Release Date: April 25, 2006
Games come, and games go. Sometimes, games go much longer than we want them to. Somewhere in history, someone misquoted Benjamin Franklin's original statement of "Fish, visitors, and boring video games stink after three days."
The problem is that it's hard to attack a game like this. Search for flaws in it, and nothing will immediately stand out. From the box art to the story to the gameplay, everything reeks of absolute, flagrant mediocrity from the outset. It's not that it's not in good company. The original Winback: Covert Operations was met with only slightly above-average reviews, many people seeing it as little more than a game made only to cash in on the success of stealth-shooting games like Metal Gear Solid and Syphon Filter. If Winback was a cheap cash-in ploy, however, Winback 2 is the distilled essence of selling out. It's a cash-in ploy sequel to what could be seen as a cash-in ploy game. It's simply coincidence that the word "ploy" no longer looks like a word.
However, whereas the original title was at points reminiscent of Metal Gear Solid – the plot immediately comes to mind, convoluted and twisty – the sequel has much more in common with its other parent: the Time Crisis series of games. You play as members of the three-man Crisis Response Team (yes, the one advantage of this game over its predecessor is that you're no longer an agent of the poorly acronymed SCAT) on a mission to rescue hostages and thwart terrorists. There's little more to it. They could be folks wanting to blow up a subway or leaders of a sprawling drug cartel, but you're going terrorist-hunting no matter what.
Winback 2 is another of those games that has a few awesome ideas, and then tries to smash them together entirely wrong. "Let's have a single 'action' button full of contextual actions for you to take, just like the original Winback!", somebody said. Lo and behold, it turned out just as frustratingly inaccurate as Winback's did – rife with situations where you're trying to press your back against a wall and end up tumbling into it like some sort of amateur gymnast. "You know, we should add in positional aiming, so that you can arrest terrorists by giving them non-lethal shots to the arms and legs!" came another brainstormer's suggestion. This is a good idea, except that aiming anywhere but the fatal chest area is nigh impossible, and enemies don't drop their weapons with killing shots. Somehow, you can confiscate weapons from a guy you arrested, but it's just blasphemy to pry a firearm from someone's cold, dead fingers.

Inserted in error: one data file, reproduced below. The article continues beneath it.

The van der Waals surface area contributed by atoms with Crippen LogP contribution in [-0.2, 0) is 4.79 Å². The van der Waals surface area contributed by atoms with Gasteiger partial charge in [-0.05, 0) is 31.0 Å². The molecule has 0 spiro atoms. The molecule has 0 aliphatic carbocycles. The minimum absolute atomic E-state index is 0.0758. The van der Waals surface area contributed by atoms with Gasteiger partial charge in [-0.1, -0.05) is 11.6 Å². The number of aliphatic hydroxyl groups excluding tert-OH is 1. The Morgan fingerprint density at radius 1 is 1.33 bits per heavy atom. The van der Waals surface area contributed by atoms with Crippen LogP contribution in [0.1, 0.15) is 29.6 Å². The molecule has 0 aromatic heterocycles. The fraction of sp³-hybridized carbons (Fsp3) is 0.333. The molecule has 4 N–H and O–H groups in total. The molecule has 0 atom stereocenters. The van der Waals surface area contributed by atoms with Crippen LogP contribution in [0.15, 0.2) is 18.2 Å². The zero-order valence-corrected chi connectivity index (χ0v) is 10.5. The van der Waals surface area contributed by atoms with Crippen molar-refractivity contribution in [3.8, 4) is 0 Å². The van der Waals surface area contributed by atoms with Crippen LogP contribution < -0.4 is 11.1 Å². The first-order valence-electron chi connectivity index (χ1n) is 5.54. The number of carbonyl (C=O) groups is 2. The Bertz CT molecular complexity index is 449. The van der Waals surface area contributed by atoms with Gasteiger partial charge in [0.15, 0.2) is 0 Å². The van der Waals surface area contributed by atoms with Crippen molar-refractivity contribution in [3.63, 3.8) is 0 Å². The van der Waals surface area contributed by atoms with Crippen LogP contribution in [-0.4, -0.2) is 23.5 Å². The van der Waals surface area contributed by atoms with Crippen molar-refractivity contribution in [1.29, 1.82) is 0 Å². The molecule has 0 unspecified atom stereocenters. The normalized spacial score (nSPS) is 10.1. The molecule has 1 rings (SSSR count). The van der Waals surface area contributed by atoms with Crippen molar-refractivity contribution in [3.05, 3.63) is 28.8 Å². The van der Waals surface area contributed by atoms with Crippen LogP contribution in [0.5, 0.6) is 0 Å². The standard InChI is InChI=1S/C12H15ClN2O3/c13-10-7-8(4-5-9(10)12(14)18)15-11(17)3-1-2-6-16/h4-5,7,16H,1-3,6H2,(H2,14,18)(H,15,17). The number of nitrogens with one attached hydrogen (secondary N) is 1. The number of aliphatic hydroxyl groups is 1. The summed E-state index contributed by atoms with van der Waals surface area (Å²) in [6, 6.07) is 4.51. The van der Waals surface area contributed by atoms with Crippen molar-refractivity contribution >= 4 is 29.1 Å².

Another good idea that was poorly implemented is a mechanic that's typically known as a "squad system." Each mission allows you use of two of the three essentially identical CRT members, one typically playing backup while the other plays the hero and gets the real work done. What this amounts to is each level having to be played through twice, first from one side, and then from the other. The first route is typically the Assist route – Route A – and involves some minor gunning, unlocking doors, pressing switches, and taking down bad guy reinforcements to help out the other Crisis Response member, who you play afterwards on Route B, probably shorthand for "baloney."
The gunner on Route B is typically the one who has to bear down through heavy fire, rescue hostages, and generally having a bad day. The assists come very minorly into play on the Route B side, as the speed that the Route A member performs tasks means you might get an extra bonus of a health point or two. As there isn't really a "failure" on the assists, however, that means the entire A route is an exercise in tedium, as the only thing you can really do wrong is die.
You might think it's hard to do even that, with the abysmal AI ("Winback" is apparently game-speak for "stand in one spot and shoot," as both the enemies and the player-controlled agent do exactly that), but cheap hits abound as terrorists shoot you as you peek around corners, or in more annoying cases, right through walls. Just remember next time, little Timmy: If you use wallhacks in Counter-Strike, the terrorists have already won.
The graphics are decidedly PlayStation 2 in that they don't look any more realistic than any other polygonal-rendered human. After 2003, all of these graphics kind of blended together, and Winback 2 does nothing to revitalize the appeal of graphics in video games. Everyone looks like some sort of action figure, the rooms are unwaveringly boxy and grey, and as a personal pet peeve, both defeated terrorists and rescued hostages vanish into thin pixels after a few moments. Sound isn't much better; the guns all sound vaguely unrealistic, and the voice acting is horrific to the level of old PlayStation games. A quote taken directly from the beginning of the game: "It's your job to win it back."
Basically, what we have here is the same game as was released in 2001, except it's five years later, near the end of the system's life, the plot has taken a downward turn, and the muddled controls have gotten even more muddled. Winback 2 is not really a recommended purchase unless you were foam-at-the-mouth devoted to the original Winback. Even for the $30 most places are asking for it, Winback 2: Project Poseidon isn't worth it.
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